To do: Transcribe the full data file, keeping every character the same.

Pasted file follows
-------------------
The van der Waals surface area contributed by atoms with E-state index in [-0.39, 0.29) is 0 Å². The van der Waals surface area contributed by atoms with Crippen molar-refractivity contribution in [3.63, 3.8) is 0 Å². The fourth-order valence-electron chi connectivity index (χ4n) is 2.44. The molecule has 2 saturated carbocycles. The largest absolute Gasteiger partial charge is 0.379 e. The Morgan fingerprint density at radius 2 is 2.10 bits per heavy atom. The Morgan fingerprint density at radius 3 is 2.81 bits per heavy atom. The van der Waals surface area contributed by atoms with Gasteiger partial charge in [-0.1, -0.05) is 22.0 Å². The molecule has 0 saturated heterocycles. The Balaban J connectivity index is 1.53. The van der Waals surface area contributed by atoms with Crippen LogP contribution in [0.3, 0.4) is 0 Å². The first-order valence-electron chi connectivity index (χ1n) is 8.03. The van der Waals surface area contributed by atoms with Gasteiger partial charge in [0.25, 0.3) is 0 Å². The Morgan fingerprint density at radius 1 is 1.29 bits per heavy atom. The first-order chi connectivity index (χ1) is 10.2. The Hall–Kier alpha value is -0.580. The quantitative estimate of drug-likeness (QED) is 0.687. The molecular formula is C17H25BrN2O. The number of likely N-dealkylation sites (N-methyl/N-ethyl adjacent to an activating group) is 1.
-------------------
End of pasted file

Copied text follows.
The van der Waals surface area contributed by atoms with E-state index in [-0.39, 0.29) is 0 Å². The van der Waals surface area contributed by atoms with Crippen molar-refractivity contribution in [3.63, 3.8) is 0 Å². The fourth-order valence-electron chi connectivity index (χ4n) is 2.44. The molecule has 2 saturated carbocycles. The largest absolute Gasteiger partial charge is 0.379 e. The Morgan fingerprint density at radius 2 is 2.10 bits per heavy atom. The Morgan fingerprint density at radius 3 is 2.81 bits per heavy atom. The van der Waals surface area contributed by atoms with Gasteiger partial charge in [-0.1, -0.05) is 22.0 Å². The molecule has 0 saturated heterocycles. The Balaban J connectivity index is 1.53. The van der Waals surface area contributed by atoms with Crippen LogP contribution in [0.3, 0.4) is 0 Å². The first-order valence-electron chi connectivity index (χ1n) is 8.03. The van der Waals surface area contributed by atoms with Gasteiger partial charge in [0.25, 0.3) is 0 Å². The Morgan fingerprint density at radius 1 is 1.29 bits per heavy atom. The first-order chi connectivity index (χ1) is 10.2. The Hall–Kier alpha value is -0.580. The quantitative estimate of drug-likeness (QED) is 0.687. The molecular formula is C17H25BrN2O. The number of likely N-dealkylation sites (N-methyl/N-ethyl adjacent to an activating group) is 1.